The Grant Park subdivision was created on former railway land in the mid-1950s. As the property was divided up amongst private developers, a 53-acre site was obtained by the city between Grant and Taylor avenues for amenities. Three significant public buildings were constructed here over the next 20 years.
Grant Park High School (1959)
450 Nathaniel Street
The Winnipeg School Division (WSD) was struggling to keep up with the baby boom generation in the late 1950s. Between the 1958-59 and 1959-60 school year, its high school enrollment alone increased by 1,200 students and was expected to do the same the following year.
A funding bylaw was passed in the October 1958 civic election that permitted the WSD to spend $3 million “for the purposes of erecting schoolhouses, furnishing and equipping the same or to enlarge existing school houses.” One of those new schools was Grant Park High School.
The school was likely designed in-house by the WSD’s design department led by architect William Enns. Raised in Greenfarm, Manitoba, Enns studied architecture at the University of Manitoba. In his 30-year career with the WSD starting in the mid-1950s he designed, or was the consulting architect for, dozens of new school buildings and expansions of existing ones.
This single-storey building was constructed with expansion in mind. Its original building was to hold about 750 students from grades 7 to 12 and consisted of 17 rooms, including a gym, art room, shops and library. The $743,150 construction contract was awarded to Arlington Builders Ltd. in January 1959 and work got underway in the spring. The school’s cornerstone was laid by trustee Margaret Trott on May 21.
Grant Park High School and its first principal, R. H. Wellwood formerly of Cecil Rhodes School, welcomed students on September 1, 1959, though a newspaper story noted: “There will be landscaping work and other finishing touches still going on when students begin classes.” The official opening took place on November 27, 1959.
As expected, the school was at capacity by the end of the first school year. In the summer of 1961, a 16-classroom addition was built and a further 21 classrooms were added in the summer of 1963. This brought the school’s total capacity to 1,300 students.
Charles A. Barbour Arena (1963)
500 Nathaniel Street
In the autumn of 1962, voters narrowly approved a $1.1 million bylaw that gave the city the green light to construct Winnipeg’s first three indoor community arenas. The first sites selected were at Grant Park and the Old Exhibition grounds with Sargent Park added to the list the following year. The 2,480 square metre Grant Park Arena opened to the public in December 1963.
In March 2002, the facility was renamed for Charles “Charlie” Barbour who was hired away from Montreal in 1946 to become Winnipeg’s first director of recreation. He served in that position until his death in 1975.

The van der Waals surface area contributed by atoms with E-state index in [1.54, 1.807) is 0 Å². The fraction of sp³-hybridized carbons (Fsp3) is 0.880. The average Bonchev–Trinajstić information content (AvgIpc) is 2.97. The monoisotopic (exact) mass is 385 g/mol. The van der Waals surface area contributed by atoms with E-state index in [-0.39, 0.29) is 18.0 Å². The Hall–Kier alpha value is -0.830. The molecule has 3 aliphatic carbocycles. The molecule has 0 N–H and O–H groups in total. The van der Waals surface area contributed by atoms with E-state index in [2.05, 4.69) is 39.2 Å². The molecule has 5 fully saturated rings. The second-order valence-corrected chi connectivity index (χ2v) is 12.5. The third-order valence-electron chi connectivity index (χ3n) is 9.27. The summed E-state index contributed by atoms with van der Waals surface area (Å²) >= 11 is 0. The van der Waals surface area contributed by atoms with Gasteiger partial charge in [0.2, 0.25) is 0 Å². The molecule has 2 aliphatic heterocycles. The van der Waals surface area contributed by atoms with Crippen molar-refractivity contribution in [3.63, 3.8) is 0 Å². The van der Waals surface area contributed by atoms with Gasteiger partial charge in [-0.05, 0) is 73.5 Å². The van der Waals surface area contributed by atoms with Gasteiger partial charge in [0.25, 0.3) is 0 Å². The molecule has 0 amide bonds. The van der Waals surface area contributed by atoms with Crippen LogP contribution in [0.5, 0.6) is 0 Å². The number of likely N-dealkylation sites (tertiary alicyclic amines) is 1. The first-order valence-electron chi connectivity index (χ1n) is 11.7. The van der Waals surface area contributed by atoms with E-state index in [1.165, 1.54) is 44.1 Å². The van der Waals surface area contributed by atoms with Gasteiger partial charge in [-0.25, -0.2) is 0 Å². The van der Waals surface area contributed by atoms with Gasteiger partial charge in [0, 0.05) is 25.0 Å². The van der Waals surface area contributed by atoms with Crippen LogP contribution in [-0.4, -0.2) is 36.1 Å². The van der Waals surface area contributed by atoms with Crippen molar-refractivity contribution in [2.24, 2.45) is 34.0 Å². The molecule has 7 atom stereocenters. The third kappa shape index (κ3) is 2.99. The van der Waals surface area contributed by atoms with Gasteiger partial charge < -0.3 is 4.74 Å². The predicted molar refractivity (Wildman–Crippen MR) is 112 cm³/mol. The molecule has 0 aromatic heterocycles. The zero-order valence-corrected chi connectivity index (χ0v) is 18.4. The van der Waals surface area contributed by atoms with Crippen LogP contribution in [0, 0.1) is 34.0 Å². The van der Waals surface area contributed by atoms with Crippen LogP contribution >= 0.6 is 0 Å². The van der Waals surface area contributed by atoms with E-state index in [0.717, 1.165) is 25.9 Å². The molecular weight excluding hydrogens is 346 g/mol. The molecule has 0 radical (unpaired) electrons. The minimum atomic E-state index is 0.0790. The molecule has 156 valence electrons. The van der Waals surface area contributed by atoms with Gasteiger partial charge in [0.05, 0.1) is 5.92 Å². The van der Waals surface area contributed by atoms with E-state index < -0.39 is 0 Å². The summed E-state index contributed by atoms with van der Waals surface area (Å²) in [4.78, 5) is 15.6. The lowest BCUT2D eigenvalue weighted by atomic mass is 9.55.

Prior to Barbour’s arrival, recreation services were provided by churches, private athletic clubs and other community organizations and were spread unevenly throughout the city. Barbour’s first project was to implement a city-wide network of publicly funded community clubs that offered programming for all ages. He was also chair of the annual Junior Winter Games tournament and the inaugural president of the Greater Winnipeg Minor Hockey Association.
The city is currently exploring options for replacing this arena with a new recreational facility.
Pan Am Pool (1967)
25 Poseidon Bay
In March 1966, it was announced that Grant Park would be the site for the jewel in the crown of the 1967 Pan American Games facilities. The state-of-the-art Pan Am Pool would host the games’ swimming, diving, water polo and synchronized swimming events.
The projected cost of hosting the games began to balloon and an indoor pool, which made up about a third of the games’ budget, was in jeopardy of being scrapped in favour of an outdoor facility. In the end, a further injection of cash from the three levels of government saved it.
The building was designed by local architects Smith Carter Searle Associates and built by Pearson Construction Co. It has many elements of brutalist architecture, such as the extensive use of unfinished concrete throughout, though its front wall of glass gives it the appearance more befitting a concert hall than an aquatic facility.
Billed in its grand opening ads as a “A Mecca for Canadian Swimmers” the Pan Am Pool has a capacity for more than 1,000 swimmers and 2,400 spectators. Its tank has a moveable bulkhead to divide it into sections for competitive swimming and family swimming.
The pool, which in the end cost $2.6 million to construct, was officially opened on Friday, July 21, 1967, the day before the games began. Two thousand people packed the stands for the ceremony which included federal finance minister Mitchell Sharp, Manitoba Attorney General Sterling Lyon and Winnipeg mayor Steven Juba, pouring bottles of water from the Atlantic, Pacific and Arctic oceans into the pool from the bulkhead. This was followed by synchronized swimming and diving demonstrations.
The Pan Am Pool underwent several expansions in the 1990s leading up to the 1999 Pan American Games, which it also hosted. It reopened in January 2019 after a two-year, $3.4 million refurbishment.
Christian writes about local history on his blog, West End Dumplings.